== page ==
Club chefs aren’t shy about featuring regionally inspired, lesser-known seasonal fish alongside more traditional mainstays.
Almost every club has a dynamite salmon dish. Most also have a pretty good scallops item, and fish and chips, too. But not every club has a menu featuring Mexican sea bass, sturgeon or steelhead trout in its repertoire—until now.
“Chefs can be most creative with seafood,” says Alain Redelsperger, Executive Chef of Mountain View Country Club (MVCC), Palm Springs, Calif. “It’s delicate and requires a light-handed approach. Plus, there are many species of fish available to use that are becoming more popular.”
As chefs like Redelsperger continue to market different species, instead of only focusing on the most well-known varieties, they are not only educating members and expanding menus, they are also helping to make seafood sustainability a reality.
MVCC’s dinner menus offer a smart balance between seasonal products, like soft-shell crab or loup de mer, and traditional favorites.
“There is a fine line between offering too much unfamiliar seafood and not enough,” says Redelsperger. “We change our specials frequently and we keep our preparations simple, so members aren’t put off by overly complicated dishes.”
“Seaing” Beyond Salmon
MVCC’s grilled salmon, topped with a honey-orange glaze, is one of its most popular dishes. Ditto for the fish and chips made with beer-battered and fried haddock filets, as well as the shrimp and scallop scampi.
These workhorses share menu space with seasonal species, thanks to Redelsperger’s drive to expose the membership to a number of exciting new varieties.
Loup de mer is a perfect example. Available in the spring and summer, it has a delicate and unique character. The meat is moist and buttery, flaky yet smooth, firm yet tender, silky and velvety. “It’s sort of similar to Dover sole,” says Redelsperger, who sears loup de mer filets on the flattop until barely golden. “Our members love it.”
Redelsperger generally serves loup de mer with spring pea purée, heirloom tomatoes or, in the summer, stuffed zucchini flowers.
In the late fall and early winter, Redelsperger likes to feature hamachi, or Pacific yellowtail, as a sashimi starter.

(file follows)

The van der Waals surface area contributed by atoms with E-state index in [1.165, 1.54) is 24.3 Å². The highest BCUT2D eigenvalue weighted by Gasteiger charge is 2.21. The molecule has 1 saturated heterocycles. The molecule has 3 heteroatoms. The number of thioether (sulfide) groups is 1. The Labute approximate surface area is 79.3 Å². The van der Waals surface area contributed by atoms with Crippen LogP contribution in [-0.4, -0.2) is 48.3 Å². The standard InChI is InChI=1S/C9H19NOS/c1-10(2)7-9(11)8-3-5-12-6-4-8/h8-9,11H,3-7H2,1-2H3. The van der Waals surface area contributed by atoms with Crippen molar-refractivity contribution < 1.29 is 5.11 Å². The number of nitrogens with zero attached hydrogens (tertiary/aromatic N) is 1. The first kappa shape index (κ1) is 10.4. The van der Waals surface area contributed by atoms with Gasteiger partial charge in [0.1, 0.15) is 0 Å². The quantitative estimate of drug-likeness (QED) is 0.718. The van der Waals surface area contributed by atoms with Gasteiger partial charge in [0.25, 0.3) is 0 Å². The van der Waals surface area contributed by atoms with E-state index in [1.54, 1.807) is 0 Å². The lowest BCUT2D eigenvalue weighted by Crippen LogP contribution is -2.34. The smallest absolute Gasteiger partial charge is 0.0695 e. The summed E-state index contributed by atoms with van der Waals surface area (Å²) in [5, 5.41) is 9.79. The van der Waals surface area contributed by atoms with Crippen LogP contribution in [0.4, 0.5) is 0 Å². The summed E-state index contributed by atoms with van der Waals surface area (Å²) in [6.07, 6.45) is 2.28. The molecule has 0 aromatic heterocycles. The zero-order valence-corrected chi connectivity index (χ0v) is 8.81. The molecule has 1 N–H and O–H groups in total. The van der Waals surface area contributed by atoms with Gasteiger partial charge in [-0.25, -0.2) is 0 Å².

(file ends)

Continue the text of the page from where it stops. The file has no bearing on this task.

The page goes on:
“We make a pomegranate vinaigrette that we run through a chinois, to smooth it out,” he says. “Then we’ll pick some grapefruit from our backyard, segment it and incorporate it with microgreens.”
The result is a bright, citrusy, fresh fall dish that even MVCC’s most fervent salmon lovers enjoy.
From Local to Exotic
Specializing in modern Southern cuisine, Executive Chef Jonathon Gillespie features a number of regional seafood species, such as sturgeon and University of Georgia caviar, on the menu at the Waterfall Club, Clayton, Ga.
“I recently hooked up with a new purveyor who works with local suppliers to get the freshest ingredients around,” he says. “He works with the guy who goes out and gets the abalone. It makes a huge difference in flavor and freshness.”
Even though locally sourced products tend to be a bit more expensive, Gillespie keeps costs in line by cutting back on portion size and adding more fresh vegetables to the plate. (He generally runs a 40% food cost.)
“Our members would prefer a really high-quality piece of fish over a giant serving of mediocre fish,” he says.
Beyond local products, Gillespie also likes to feature exotic seafood products (in moderation, of course).
“We recently ran a special featuring octopus prepared with olive oil, smoked paprika and preserved lemon,” he says (see recipe). “I really wasn’t sure how well it would be received by the membership, but they loved it and word spread quickly through the dining room. We sold out well before the end of service.”
The menu at Stonegate Golf Club at Solivita, Poinciana, Fla., benefits from its club’s location more than most.
“We’re very fortunate in Florida to have immediate access to so many fresh local fish like grouper, flounder, snapper and swordfish,” says Executive Chef Anukul Hampton. “We keep our preparations simple, so the fish itself is the star of the plate every time.”
Stonegate’s members gravitate toward lighter preparations, so Hampton encourages diners to personalize their cooking method when ordering. “We tend to grill most of our fish, but if a member wants it to be pan-seared, we’re happy to accommodate that request, too,” he says.
Two of Hampton’s most successful fish dishes are grouper with mirin butter sauce, served with a vegetable medley, as well as mesquite wood-grilled swordfish, served with asparagus and a basmati rice pilaf.
“The grouper is pan-seared in a butter sauce to keep it moist, while the swordfish has a meaty texture that helps it stand up really well to the grill,” he says.
David Reardon, Executive Chef at Bacara Resort & Spa, Santa Barbara, Calif., takes a similar approach to his menus, focusing on seasonality and simplicity.
“Seasonality is what drives my seafood dishes and determines what’s on my menus,” he says. “I work very closely with the fishmongers, to ensure that we get the freshest product available, no matter what time of year.”
Seafood dishes that are particularly successful at Bacara include a wild ocean steelhead trout served with roasted cauliflowers, braised almonds, and black trumpets with a roasted citrus sauce; slow-roasted California sea bass served with squid ink lobster tortellini, caramelized carrot purée and brown figs; and halibut a la plancha served with fregola, toasted almond, celery salsa verte and a fennel vinaigrette.
“F&B is directly proportionate to the success of the resort,” says Reardon. “Culinary goes hand-in-hand with the experience we offer. So it’s critical that we blend local ingredients with innovative techniques, to capture the unique flavors of Santa Barbara County.”